A Proposal to Make Credit Shelter Trusts Obsolete
26 Pages Posted: 3 Aug 2014
Date Written: August 1, 1997
Since the introduction of the unified credit in 1976, married couples who attempt to minimize transfer taxes and maximize the wealth passing to their heirs have generally been plagued by an expensive and burdensome exercise. In order for each spouse to optimize the use of this or her unified credit under the Code and to promote the economic well-being of the surviving spouse, the last will and testament of each spouse, using technical formulas and special terms of art, must establish a testamentary trust for the benefit of the surviving spouse. Known in tax parlance as credit shelter or bypass trusts, these trusts, if properly structured, are intended to shield the assets of the first decedent spouse from inclusion in the gross estate of the surviving spouse.
In the situation of a first marriage and in the absence of marital strife, most married couples would prefer to orchestrate their testamentary affairs in a far simpler fashion than having to establish a credit shelter trust, i.e., by having each spouse leave his or her assets outright to the surviving spouse. But the imposition of the federal estate tax and the nontransferability of the unified credit to the surviving spouse frustrates testamentary plans for those married couples with taxable estates: it forces such taxpayers, in their attempt to minimize federal estate taxes, to establish credit shelter trust, with all of their concomitant complexities and expenses.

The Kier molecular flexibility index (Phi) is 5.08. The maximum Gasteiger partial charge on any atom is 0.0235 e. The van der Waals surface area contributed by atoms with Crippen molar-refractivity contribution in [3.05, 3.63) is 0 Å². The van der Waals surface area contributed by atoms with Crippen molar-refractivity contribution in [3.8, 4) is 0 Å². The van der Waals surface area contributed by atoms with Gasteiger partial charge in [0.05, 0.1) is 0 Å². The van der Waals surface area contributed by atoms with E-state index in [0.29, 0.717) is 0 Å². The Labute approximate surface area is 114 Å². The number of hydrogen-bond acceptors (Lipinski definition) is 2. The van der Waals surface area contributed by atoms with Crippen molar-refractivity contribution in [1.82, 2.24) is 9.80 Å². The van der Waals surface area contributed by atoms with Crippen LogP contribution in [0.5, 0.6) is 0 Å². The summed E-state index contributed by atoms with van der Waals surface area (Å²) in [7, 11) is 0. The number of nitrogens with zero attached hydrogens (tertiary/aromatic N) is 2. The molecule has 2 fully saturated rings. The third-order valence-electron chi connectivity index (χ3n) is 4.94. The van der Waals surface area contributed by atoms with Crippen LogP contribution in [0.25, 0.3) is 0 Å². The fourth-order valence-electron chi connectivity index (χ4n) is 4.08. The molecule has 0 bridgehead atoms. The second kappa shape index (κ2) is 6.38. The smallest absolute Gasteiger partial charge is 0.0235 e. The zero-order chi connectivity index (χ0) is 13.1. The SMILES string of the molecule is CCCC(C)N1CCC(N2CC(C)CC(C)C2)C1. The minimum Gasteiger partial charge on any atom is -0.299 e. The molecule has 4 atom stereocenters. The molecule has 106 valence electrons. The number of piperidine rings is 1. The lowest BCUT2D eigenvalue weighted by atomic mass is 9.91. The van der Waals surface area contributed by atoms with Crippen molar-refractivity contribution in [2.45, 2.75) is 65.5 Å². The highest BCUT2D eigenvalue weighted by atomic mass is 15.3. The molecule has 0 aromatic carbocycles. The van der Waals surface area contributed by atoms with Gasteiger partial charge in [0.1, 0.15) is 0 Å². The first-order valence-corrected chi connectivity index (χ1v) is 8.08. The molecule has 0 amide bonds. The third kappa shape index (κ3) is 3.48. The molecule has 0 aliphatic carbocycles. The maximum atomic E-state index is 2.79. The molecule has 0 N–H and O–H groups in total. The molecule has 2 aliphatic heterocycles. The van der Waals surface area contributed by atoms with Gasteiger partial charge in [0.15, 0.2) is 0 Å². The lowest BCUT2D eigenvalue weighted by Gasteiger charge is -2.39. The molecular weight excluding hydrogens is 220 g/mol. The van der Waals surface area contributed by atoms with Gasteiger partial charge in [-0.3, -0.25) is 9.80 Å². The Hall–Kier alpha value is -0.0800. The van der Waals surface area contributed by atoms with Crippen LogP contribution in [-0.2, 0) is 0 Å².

This analysis first provides a history of credit shelter trusts and summarizes their central role in many estate plans. Next, applying standards of equity, administrative efficiency, and neutrality, this analysis evaluates the current use of credit shelter trusts. This analysis concludes that, in the spirit of treating married taxpayers as single unit for estate and gift tax purposes (a principal goal of the Economic Recovery Tax Act of 1981), the unified credit should be transformed into an exemption transferable to the surviving spouse. Adoption of this proposal would generally lead to the elimination of credit shelter trusts, simplify the entire estate planning process, reduce the costs associated with the administration of a taxpayer's estate, and, at a practical level, relieve the surviving spouse of the stress and anxiety associated with not being in direct control of the deceased spouse's assets.
JEL Classification: K34
Suggested Citation: Suggested Citation